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A ho-hum hour of Billions is short on endgame momentum

Asia Kate Dillon
Photo: Jeff Neumann (Showtime)
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As penultimate episodes go, it would be hard to top last year’s “Golden Frog Time,” in which Chuck pulled off the Ice Juice caper that took the first half of this season to unravel. “Kompenso” doesn’t even try to top it; it plays more like a mid-season episode, with its major storylines just starting to ramp up. The unconventional rhythm of this year’s arcs has resulted in some strong payoffs, but the fuse should be hitting the powder kegs now instead of slowly sizzling along. How can there only be one hour left?


Neither Chuck nor Axe has a particularly cataclysmic storyline this week. For Axe, it’s compensation time at the fund, which brings out the ugliest side of his Great Man of Capitalism self-view. It irks him that his lowly underlings actually want to be paid for their meager efforts, when he’s the one who really does it all. (All he sees during the comp meetings are “snapping little mouths.”) The task is particularly grueling when it comes to Taylor, who makes a great case for all they have done for Axe Cap in the past year, including torpedoing a relationship. Something in Axe just doesn’t want to give Taylor what they want—not the money ($50 million) and definitely not a spot on the raise team.

Taylor needs “forward momentum,” as we are told multiple times in this episode, and Axe has been disrespecting them since his return from exile. Taylor goes to reflect in what I have since learned is the SeaGlass carousel, “a whirling school of mechanized fish,” as the New York Times calls it. The show itself offers no real explanation for this bizarre location, but it certainly makes for an effective backdrop as Wendy pep-talks Taylor into getting what they really need from Axe. Lara, a character in search of a purpose this season, is also recruited into this mission out of self-interest as Axe Capital’s largest single investor. At least she isn’t yelling at anyone this week, although her will-they-or-won’t-they visit to Axe’s apartment holds little intrigue. Is anyone rooting for this relationship to be revived?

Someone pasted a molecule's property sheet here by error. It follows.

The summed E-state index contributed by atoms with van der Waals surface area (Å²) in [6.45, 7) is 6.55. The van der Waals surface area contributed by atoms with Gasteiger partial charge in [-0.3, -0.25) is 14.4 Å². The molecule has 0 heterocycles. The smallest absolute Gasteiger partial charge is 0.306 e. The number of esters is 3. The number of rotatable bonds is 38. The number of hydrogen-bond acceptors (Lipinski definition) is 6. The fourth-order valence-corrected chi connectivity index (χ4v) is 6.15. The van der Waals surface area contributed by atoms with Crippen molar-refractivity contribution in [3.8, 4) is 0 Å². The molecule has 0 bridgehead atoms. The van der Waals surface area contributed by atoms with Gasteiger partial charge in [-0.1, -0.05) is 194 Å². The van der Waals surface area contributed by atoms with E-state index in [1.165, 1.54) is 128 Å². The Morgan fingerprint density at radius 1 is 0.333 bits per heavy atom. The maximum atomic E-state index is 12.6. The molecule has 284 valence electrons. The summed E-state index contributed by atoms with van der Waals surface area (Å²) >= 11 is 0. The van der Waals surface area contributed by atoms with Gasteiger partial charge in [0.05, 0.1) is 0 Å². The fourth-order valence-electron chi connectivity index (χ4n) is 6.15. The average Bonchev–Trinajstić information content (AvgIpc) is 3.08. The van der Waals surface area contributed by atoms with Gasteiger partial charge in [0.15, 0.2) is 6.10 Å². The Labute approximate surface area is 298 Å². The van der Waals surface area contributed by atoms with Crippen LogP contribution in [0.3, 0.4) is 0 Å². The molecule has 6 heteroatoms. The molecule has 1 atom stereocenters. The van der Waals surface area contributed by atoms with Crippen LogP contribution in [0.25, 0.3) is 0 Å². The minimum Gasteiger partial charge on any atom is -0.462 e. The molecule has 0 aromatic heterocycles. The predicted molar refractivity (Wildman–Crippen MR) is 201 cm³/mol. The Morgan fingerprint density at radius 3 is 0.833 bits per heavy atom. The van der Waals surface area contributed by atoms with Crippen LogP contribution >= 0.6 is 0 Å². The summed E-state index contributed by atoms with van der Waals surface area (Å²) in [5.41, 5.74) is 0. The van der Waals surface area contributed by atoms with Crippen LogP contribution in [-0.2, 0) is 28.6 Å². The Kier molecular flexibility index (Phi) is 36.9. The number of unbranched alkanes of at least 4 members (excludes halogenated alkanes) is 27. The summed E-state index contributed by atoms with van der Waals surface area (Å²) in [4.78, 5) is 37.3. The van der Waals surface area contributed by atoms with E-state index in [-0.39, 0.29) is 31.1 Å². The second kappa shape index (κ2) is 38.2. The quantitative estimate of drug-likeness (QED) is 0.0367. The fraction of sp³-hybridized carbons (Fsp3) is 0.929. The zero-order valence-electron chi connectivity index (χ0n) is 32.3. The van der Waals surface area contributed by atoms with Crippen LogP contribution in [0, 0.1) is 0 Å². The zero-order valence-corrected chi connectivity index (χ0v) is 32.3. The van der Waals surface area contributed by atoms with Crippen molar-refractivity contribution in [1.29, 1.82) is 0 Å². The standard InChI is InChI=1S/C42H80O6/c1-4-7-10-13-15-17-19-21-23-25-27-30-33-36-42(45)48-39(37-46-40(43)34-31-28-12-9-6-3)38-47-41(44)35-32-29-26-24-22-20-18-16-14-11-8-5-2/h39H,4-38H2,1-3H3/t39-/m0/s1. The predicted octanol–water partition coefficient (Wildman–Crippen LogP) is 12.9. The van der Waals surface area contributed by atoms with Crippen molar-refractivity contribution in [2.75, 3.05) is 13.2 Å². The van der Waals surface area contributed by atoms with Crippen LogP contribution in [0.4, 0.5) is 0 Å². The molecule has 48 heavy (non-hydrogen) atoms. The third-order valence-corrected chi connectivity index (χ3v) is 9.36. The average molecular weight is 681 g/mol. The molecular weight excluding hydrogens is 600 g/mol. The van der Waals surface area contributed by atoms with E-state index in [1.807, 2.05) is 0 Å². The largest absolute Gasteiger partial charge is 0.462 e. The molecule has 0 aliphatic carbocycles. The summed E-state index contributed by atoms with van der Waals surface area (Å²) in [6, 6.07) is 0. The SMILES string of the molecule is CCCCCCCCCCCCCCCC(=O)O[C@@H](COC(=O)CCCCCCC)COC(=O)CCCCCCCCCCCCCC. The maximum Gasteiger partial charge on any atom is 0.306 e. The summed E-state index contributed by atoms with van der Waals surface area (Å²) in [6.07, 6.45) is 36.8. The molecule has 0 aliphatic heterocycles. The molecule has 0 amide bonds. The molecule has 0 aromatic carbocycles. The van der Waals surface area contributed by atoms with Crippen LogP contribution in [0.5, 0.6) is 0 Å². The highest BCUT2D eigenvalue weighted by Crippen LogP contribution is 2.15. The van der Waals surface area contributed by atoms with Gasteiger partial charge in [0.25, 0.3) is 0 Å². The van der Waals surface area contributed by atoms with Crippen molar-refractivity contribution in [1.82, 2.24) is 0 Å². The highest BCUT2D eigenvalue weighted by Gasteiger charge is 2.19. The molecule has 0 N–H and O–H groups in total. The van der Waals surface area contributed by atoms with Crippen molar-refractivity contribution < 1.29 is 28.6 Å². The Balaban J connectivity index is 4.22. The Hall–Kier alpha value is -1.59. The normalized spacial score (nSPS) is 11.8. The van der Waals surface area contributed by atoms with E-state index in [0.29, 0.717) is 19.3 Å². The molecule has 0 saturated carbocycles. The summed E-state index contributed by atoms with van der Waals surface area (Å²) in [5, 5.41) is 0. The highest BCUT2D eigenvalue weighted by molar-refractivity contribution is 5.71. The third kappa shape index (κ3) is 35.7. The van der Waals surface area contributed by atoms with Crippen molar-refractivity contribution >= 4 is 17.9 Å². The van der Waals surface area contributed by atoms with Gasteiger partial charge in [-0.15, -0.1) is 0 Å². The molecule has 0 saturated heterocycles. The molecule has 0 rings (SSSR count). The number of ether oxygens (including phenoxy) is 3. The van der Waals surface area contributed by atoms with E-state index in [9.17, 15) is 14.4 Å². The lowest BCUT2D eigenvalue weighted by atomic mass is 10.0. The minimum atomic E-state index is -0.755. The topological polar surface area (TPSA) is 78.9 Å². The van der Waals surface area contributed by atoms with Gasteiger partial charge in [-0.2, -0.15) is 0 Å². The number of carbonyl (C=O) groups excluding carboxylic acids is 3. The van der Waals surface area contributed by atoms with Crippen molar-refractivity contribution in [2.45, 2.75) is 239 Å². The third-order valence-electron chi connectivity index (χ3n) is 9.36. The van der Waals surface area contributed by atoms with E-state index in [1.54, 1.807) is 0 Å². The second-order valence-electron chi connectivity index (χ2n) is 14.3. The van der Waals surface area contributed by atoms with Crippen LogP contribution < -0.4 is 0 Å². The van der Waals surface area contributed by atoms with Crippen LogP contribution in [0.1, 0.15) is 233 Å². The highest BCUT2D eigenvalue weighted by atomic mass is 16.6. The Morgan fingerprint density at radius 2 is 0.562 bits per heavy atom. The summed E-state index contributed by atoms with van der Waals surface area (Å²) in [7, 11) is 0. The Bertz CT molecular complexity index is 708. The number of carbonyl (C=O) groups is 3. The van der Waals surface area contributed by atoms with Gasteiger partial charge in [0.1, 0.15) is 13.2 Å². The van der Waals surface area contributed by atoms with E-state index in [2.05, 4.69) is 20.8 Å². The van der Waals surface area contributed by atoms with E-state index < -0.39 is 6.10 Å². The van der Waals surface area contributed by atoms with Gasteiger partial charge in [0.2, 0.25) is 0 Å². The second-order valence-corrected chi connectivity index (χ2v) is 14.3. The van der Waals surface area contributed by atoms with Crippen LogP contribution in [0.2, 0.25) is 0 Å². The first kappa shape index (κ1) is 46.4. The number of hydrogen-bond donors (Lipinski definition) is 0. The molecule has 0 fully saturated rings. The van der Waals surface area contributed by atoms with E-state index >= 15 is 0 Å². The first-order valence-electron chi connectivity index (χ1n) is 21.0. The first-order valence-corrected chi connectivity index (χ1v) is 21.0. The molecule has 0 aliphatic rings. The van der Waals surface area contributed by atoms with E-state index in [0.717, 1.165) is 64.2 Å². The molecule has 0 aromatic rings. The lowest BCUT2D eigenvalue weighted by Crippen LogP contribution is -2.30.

Paul Giamatti, Ben Shenkman
Photo: Mark Schafer (Showtime)

Chuck devotes most of his energy this week to helping an old friend. As we’ve seen so often this season, no relationship is ever truly dead and no betrayal so great that it can’t be overcome. Honestly, this is kind of a problem from a long-term dramatic standpoint. If it’s really so easy for Chuck or Axe to smooth things over after sticking the knife in someone’s back, it’s harder to get invested in those knife-sticking moments. This week it’s Ira who returns to the fold after a chance encounter with Chuck at a trendy steakhouse. Ira is married now, but it’s not going well; his new trophy wife Tyga has a scam-artist boyfriend on the side who has been draining Ira’s bank account, so recently replenished.


Driven by Ice Juice guilt, Chuck sets out to play the hero and make this right for Ira. He literally threatens to make a federal case out of it with the sleazy boyfriend, then commandeers his father’s apartment for a meeting with Tyga in order to get her to sign a post-nup and agree to leave Ira. Senior isn’t having it, though; he bursts into the meeting with all sorts of unwanted keys to long-term happiness to share, like not to bring the clap home. When Chuck and Ira reunite for another steak dinner (this time at old school Peter Luger’s - there’s symbolism here somewhere), Ira gives Chuck the insight he needs to go after Jeffcoat. Let the worst happen—in other words, get the New York state’s attorney to pursue the Texas cable case and then nail Jeffcoat for obstruction when he finds out about it and tries to stop it.

All well and good, but not really the juice (Ice Juice?) we’ve come to expect from penultimate episodes. It’s up to Taylor this week to make the big move, which comes when the quant in the basement hits on the algorithm that will magically predict everything for the rest of time. (Or something; it’s a McGuffin, so I’ll just leave it at that.) The reveal of the sign reading Taylor Mason Capital is the logical extension of everything that’s happened with Taylor since Axe came back, and the request of a meeting with Andolov is the kind of knife twist Axe will have to respect, even when he comes after Taylor guns blazing. Whether all this will be resolved in an hour or Billions leaves us hanging with a handful of cliffhangers, I wouldn’t begin to guess at this point.


Stray observations

  • Connerty’s visit with Dake raises another (nitpicky, perhaps) issue with Billions: what exactly is the time-frame on this show? We last saw Dake, what, three episodes ago? And yet here he is with a beard, comfortably ensconced as a law professor in Charlottesville, Virginia. Some storylines appear to play out in a matter of days, while others are simultaneously taking months. Shouldn’t it snow at some point in this magical New York?
  • This week’s selection from the Closet of Long-Forgotten Characters is Pete Decker, a former hedge fund manager Chuck went after back in season one. Now he’s in the fitness business, because self-reinvention is what old Billions characters do best.
  • Wags is learning Esperanto for some reason.

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About the author

Scott Von Doviak

My debut novel Charlesgate Confidential is now available from Hard Case Crime.